As usual at Quids in!, we’re pre-occupied with the impact of Universal Credit. We’ve wanted for a long time to come up with better advice than ‘You’d better take a trip to the foodbank!’ Our latest idea is that if we can get to people early enough, maybe they could create their own. Squirreling away a couple of quids’ worth of food each week, they could stockpile enough so as not to have to worry at least about how they’ll feed the kids during the five-week minimum wait for the first payment.
As we researched it, though, we discovered that many of us might like to try the same challenge. The Office for National Statistics reckons skipping a monthly shop would save the average household £246. There’s certainly plenty I could do with that, so we’re putting the idea in front of all our readers, regardless of whether they’re on benefits or not.
I remember as a kid my grandparents’ larder was full of goodies so old, they still had the price labels in pounds, shillings and pence. We laughed how it seemed they were expecting a war but I realise now how they might not have found that so funny. And it’s a war footing that I guess we’re recommending to future UC claimants, encouraging them to ration themselves.
One money blogger I spoke to said she wished she’d thought of the challenge first. 'It's one thing to encourage people to set money aside for something like five weeks without an income but we can dip into it. It’s a constant temptation, so it’s harder to keep safe. But the idea of creating your own personal food bank could be really useful.'
The blog’s followers had plenty to offer on how to step up to the challenge too:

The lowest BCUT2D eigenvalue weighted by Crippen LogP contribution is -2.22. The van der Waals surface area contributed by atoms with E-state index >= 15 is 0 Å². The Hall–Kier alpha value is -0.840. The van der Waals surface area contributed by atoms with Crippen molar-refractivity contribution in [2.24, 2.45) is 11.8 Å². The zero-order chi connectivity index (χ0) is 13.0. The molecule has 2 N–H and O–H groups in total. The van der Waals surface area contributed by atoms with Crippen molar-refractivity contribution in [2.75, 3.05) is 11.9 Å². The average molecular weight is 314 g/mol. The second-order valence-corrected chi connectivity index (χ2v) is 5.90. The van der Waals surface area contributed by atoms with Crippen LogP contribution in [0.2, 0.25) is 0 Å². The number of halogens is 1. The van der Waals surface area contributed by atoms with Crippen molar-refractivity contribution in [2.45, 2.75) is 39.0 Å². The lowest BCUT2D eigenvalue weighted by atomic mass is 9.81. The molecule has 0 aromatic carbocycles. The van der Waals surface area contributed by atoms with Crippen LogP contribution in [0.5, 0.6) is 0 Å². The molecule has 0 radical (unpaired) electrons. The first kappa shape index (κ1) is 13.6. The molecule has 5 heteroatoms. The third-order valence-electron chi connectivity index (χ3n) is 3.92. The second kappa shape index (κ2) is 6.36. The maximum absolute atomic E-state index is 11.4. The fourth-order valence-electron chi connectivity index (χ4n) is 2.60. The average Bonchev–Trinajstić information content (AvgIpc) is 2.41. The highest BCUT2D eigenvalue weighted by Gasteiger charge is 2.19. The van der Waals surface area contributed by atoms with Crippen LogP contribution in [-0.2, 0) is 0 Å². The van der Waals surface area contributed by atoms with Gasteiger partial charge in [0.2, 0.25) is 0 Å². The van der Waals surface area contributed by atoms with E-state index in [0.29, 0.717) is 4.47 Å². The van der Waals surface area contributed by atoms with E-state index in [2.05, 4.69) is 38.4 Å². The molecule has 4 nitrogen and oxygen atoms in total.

'Evaporated milk, dried milk, flour, rice, pasta, cheap tinned toms, soya mince, seeds to grow your own spinach (so easy to grow), sauces and gravy (makes spinach more edible!), oil, tinned meat. Buy a few extra items each week,' said one.
'Would make sure the freezer was completely full before the deadline! I have herbs and potatoes growing in the garden, so could make use of them, also have some seeds for other bits that I’d want to plant out to use,' said another.
'I could probably feed us and next door as well without getting a single extra thing,’ said one more. ‘It’s not called the Armageddon cupboard for nothing!'
And with this last one, Quids In’s ‘Doomsday Cupboard’ was born. (The word ‘armageddon’ fails the simple literacy test!) The main feature in Quids in! this issue will look at why and how to build one, with expertise shared by our friends at Foodini Club. Meanwhile, more extensive details will be available as a free download to subscribers of our monthly money email service, the Quids In Readers Club.
This is how we approach Universal Credit and all our money advice. The technical stuff is important but what we need to do is relate the challenges to people’s everyday lives. It’s an approach we’ll expand with a new service to non-welfare advisers when we open an online resource to share these and other best practice ideas on the practical support claimants could use that goes beyond how UC does and doesn’t work. (More to follow on this… so long as you’ve confirmed your subscription to keep receiving our newsletters.)
This doesn’t make us apologists for the government, or supportive even of how UC has been rolled out, it makes us pragmatists. We are just trying to find the ‘work-arounds’ to help claimants live with a system so ill-fitting with their lives that it borders on the unjust. But while many people inside and outside the DWP try to smooth its hardest edges, we’ll focus on what claimants (with support from advisers, landlords and authorities) can do to help themselves in the meantime.